By Arisha Hatch

It’s shaping up to be the year of the Black woman voter — and it’s about time the rest of the country knows what we’ve known all along — Black women are the heart and soul of a thriving opposition.

In Doug Jones’ senate bid in Alabama, in Ralph Northam’s race for Virginia governor (and even in Hillary Clinton’s 2016 presidential run), Black women voters turned out in droves and tipped the scale in these races.

In fact, Black women have been heading to the polls (in greater numbers than Black men and all other demographics) consistently for decades and, today, Black women are organizing themselves politically like never before. Black women candidates like Stacey Abrams, who is running to be Georgia’s next governor, are throwing their hats in the ring — and they are winning.

Arisha Hatch, director of Color Of Change PA. (Courtesy Photo)

If political participation is a natural extension of an on-the-ground opposition, then Black women are the opposition’s not-so-secret weapon. However, our dependability as a voting bloc hasn’t translated to progress on issues that matter to us. For instance, the number of Black women in prison is twice as high as that of White women. Black women are paid a mere 62.5 cents for every dollar earned by a White male.

So where do we Black women, progressive movement trailblazers and social justice activists, go from here?

The 2018 midterm election cycle is a critical moment for us. We finally have an opportunity to elect candidates dedicated to real change on the issues that truly matter to our community. But we must also hold them accountable for their promises to bring better jobs, reform our criminal justice system and increase safety and security in our communities.

To harness and amplify the ascendant political power of Black women, Color Of Change PAC, the political arm of the nation’s largest online racial justice group, is working to train and gather Black women in many of the most politically competitive areas of the country. The PAC has already endorsed candidates in many of these races, including four leading Black women.

Color Of Change PAC is also investing in and empowering Black women to form political action networks in their communities. We are hosting Black Women’s Brunches, spaces for women to educate and mobilize themselves in the wake of the upcoming elections. We’re also conducting large-scale volunteer trainings — including one this upcoming weekend in Jacksonville, Florida.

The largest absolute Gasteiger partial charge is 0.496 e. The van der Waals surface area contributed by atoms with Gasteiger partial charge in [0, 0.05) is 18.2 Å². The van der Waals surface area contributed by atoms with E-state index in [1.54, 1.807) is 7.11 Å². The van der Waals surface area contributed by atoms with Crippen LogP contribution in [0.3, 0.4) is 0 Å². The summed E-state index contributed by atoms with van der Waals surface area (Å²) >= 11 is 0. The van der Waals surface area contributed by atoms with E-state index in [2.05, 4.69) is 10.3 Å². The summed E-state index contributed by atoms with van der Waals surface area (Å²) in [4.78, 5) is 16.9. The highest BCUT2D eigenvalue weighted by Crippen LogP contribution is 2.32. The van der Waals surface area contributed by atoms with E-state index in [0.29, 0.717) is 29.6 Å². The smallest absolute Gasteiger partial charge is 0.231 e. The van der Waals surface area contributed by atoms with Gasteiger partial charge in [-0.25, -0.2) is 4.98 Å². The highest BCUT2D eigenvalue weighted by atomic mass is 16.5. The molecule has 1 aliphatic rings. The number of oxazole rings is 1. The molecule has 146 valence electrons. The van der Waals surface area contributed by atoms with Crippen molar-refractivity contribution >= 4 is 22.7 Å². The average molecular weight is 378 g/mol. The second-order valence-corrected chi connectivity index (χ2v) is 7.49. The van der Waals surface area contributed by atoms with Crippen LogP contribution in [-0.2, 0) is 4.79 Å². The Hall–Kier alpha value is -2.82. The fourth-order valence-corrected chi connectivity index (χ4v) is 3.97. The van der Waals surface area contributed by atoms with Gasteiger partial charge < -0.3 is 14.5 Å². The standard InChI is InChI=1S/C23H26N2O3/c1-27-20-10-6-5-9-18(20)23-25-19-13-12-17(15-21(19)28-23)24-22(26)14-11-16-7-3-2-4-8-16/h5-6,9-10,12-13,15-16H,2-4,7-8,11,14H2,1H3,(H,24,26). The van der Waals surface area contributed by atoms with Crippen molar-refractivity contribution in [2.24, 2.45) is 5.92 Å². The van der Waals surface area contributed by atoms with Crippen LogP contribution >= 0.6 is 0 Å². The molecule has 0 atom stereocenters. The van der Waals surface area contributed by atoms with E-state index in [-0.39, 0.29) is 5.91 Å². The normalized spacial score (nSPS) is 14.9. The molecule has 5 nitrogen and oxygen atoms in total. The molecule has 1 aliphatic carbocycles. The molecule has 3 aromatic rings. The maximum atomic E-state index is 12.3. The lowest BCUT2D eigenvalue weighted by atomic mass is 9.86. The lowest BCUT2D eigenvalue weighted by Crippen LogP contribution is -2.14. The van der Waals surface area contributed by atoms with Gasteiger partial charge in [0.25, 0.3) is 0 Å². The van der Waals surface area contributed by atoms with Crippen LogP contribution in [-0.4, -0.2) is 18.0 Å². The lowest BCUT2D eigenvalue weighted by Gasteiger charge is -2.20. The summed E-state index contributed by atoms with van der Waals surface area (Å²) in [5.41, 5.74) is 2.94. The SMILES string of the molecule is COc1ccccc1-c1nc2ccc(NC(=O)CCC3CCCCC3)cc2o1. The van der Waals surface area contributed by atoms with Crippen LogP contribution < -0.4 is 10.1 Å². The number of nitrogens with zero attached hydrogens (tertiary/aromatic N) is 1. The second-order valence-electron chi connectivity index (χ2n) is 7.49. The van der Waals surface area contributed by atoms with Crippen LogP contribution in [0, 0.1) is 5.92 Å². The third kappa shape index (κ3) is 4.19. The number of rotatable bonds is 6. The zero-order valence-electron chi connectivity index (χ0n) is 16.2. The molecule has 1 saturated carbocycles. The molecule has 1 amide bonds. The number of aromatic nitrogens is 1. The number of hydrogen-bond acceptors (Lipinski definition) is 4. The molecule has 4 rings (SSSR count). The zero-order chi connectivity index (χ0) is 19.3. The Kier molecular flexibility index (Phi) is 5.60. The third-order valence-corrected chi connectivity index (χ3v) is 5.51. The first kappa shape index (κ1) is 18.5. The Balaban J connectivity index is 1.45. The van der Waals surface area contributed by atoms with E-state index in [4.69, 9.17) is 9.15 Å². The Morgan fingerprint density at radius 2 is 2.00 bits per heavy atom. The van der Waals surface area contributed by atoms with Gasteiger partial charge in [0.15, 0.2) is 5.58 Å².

This grassroots effort ensures that the politicians we elect are from our communities, share our values and are held accountable to us. What do we want? For starters, we demand that our representatives end money bail. We demand that prosecutors stop putting our children in adult jails and start holding police officers accountable when they break the law. We demand the end to unnecessary prosecutions.

It’s clear we cannot wait. Since the 2016 election, the United States has moved backwards. The government continues to destroy families by separating children from their parents —a practice our community knows all too well. The government inhibits access to prosecutor information and is blatantly indifferent to a corrupt criminal justice system that kills and brutalizes Brown and Black bodies at an alarming rate –without remorse. If we do not elevate our voices through our vote, we, as Black women, run the risk of losing power in a sea of pink hats and protest signs.

Because of our sheer numbers and power, we can hold elected officials accountable for their indifference toward our homes, families and communities.

We have lost too many voices already: Sandra Bland, Sasha Garden, Mya Hall, Shantel Davis, Miriam Carey. In their names, join us and be a part of a wave that is harnessing our collective voice through activism and through one of our most powerful acts: our vote.

Arisha Hatch is the director of Color Of Change PAC, the political arm of the nation’s largest online racial justice group.

The opinions on this page are those of the writers and not necessarily those of the AFRO.

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